Jump to Main ContentJump to Primary Navigation
Top

Would you dye your armpit hair? How women are embracing the 'empowering' A-list beauty trend

roxi1.jpg

Beauty and female body hair traditionally sit together about as well as harsh chemicals on sensitive skin, but thanks to mainstream ideas of beauty becoming more fluid - and hair dyes less toxic - we now have the colourful armpit, a trend that's been growing out of control since late last year.

US hairdresser Roxie Hunt is credited with sparking the movement after she dyed her female colleague's pits blue and blogged about it.

Naturally, a Tumblr followed, along with women posting proud Instagram selfies with the #dyedpits hashtag.

Miley Cyrus recently showed off her hot pink take in a post liked by 396,000 people.

 

#PANK #dirtyhippie

A photo posted by Miley Cyrus (@mileycyrus) on

Hunt, 31, details her thoughts on embracing body hair in her Free Your Pits Manifesto, in which she writes: "We aim to normalise the concept of body hair on women and help others embrace their own if they so choose."

"I work in the beauty industry which is as everyone knows an industry that pushes a lot of standards on women," Hunt told Seattle news site KOUW. "But I strongly believe in a woman's right to choose what she does with her own body."

"I'm a huge advocate of empowering women to really think about the choices that they make and make them for the right reasons," Hunt added.

She also charges $65 (£41) for the service in what the New York Times calls her "feminist-leaning salon" Vain, in Seattle.

Embracing armpit hair in the name of feminism is, of course, nothing new, but now Insta-friendly pops of colour are driving the zeitgeist, rather than a sole desire to destigmatize the way women are expected to groom themselves.

However, the majority of entrants in China's much-talked about armpit hair competition last month kept theirs au naturel, while Girls star Jemima Kirke was also sans dye for a red carpet outing last month.

Jemima Kirke

Some headlines did shout about Kirke "flashing" her "bushy armpit hair," but it was a choice that drew a far more muted response than the media fanfare that surrounded Julia Roberts when she wore unshaven underarms with a glitzy dress at the 1999 premiere of Notting Hill.

It could be that Kirke isn't quite as A-list as Roberts and is known for starring in a feminist TV show, but thankfully, 16 years on, there does appear to be a thawing in popular perception of what women should or shouldn't do with their bodies.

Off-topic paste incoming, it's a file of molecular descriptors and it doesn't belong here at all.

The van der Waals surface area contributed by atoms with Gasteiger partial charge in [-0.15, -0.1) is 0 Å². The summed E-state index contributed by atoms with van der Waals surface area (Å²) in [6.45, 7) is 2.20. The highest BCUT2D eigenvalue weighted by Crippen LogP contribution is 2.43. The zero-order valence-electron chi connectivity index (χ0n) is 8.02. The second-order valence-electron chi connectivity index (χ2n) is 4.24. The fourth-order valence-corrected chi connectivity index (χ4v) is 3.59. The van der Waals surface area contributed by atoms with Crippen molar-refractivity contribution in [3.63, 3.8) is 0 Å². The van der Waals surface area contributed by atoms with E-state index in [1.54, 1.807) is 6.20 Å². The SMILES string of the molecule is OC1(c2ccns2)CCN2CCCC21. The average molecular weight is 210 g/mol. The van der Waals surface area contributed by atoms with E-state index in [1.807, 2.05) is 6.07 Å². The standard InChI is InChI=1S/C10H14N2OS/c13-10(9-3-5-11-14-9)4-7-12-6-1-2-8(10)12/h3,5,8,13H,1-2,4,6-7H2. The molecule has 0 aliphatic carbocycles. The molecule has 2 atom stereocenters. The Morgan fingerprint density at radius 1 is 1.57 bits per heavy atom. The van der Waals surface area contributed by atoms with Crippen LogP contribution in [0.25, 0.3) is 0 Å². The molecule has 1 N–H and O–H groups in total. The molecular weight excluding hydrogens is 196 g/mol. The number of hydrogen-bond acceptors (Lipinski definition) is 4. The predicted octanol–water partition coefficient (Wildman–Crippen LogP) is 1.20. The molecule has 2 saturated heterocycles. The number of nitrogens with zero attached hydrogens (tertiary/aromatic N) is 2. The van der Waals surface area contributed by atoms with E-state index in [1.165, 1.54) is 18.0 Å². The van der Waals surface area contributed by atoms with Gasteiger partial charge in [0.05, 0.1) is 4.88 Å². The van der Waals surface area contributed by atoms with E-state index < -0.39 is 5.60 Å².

Julia, the world just wasn't ready for you.

Julia Roberts

Feminism and female body hair have always been uneasy bedfellows. Some women prefer to be ultra-groomed, others don't remove their body hair at all, and there are others who might grow and dye their underarm hair but wouldn't feel comfortable letting their moustaches grow out or be seen with pubic hair poking out of their bikini bottoms.

Ultimately, how people want their bodies to look is nobody's business, but seeing more females shunning razors - whether they dye the resulting hair or not - is one way to normalise the fact that adults of both genders produce armpit hair and that women do have a choice in whether or not to remove it.

Women showing off their #dyedpits:

hairy fairy #dyedpits #manicpixie

A photo posted by Zora Beer (@unicorn.inc) on

Fancy an underarm dye job? Here are some DIY tutorials:

Related

face.jpg

“I’m excited about not spending any more on hair removal – ever”

4.JPG

20 awesome bobby pin hair hacks

little girl remove hair HERO.jpg

Mother lets her little girl shave her head for a brilliant reason

640x360.jpg

“At last – no more shaving, waxing or epilating”

beardsmain.jpg

The best and worst forays into facial hair by our favourite A-list men

rexfeatures_4775443ab.jpg

Natalie Portman shares the beauty lessons she learnt from the French

Comments

More

These are the top 10 cities where tattoos are given as gifts

And two of them are in the UK...

by Sarah Biddlecombe
30 Nov 2016

Alicia Keys speaks out about impossible beauty standards

“It’s sad that girls can’t be themselves”

by Harriet Hall
28 Nov 2016

Chimamanda Ngozi Adiche: “Women can like make-up and be intellectual”

“I think it’s time to really stop that ridiculous idea that somehow if you’re a serious woman you can’t and should not care about how you look.”

by Harriet Hall
23 Nov 2016

Model Winnie Harlow speaks out against beauty ideals

“My skin doesn’t define me”

by Harriet Hall
22 Nov 2016

It’s now possible to digitally design your own nail art

Get you nails WAH did

by Anna Pollitt
21 Nov 2016

Scientists have discovered an “uncombable hair” gene

Mystery solved.

by Moya Crockett
21 Nov 2016

Stylist's beauty team try homemade multi-masks

Treat your skin to a custom face mask

by The Stylist web team
18 Nov 2016

Wan-old Trump drops statement bouffant hair amid post-election drama

What happened to the campaign trail’s bouffant bombshell?

by Kayleigh Dray
18 Nov 2016

The most popular beauty products of the year so far

From lipsticks to eyebrow palettes, these products have been flying off the shelves

by Sarah Biddlecombe
18 Nov 2016

The best celebrity pixie hair cuts and crops

“Making a dramatic change that isn't reversible is always a worthy experience”

by Kayleigh Dray
18 Nov 2016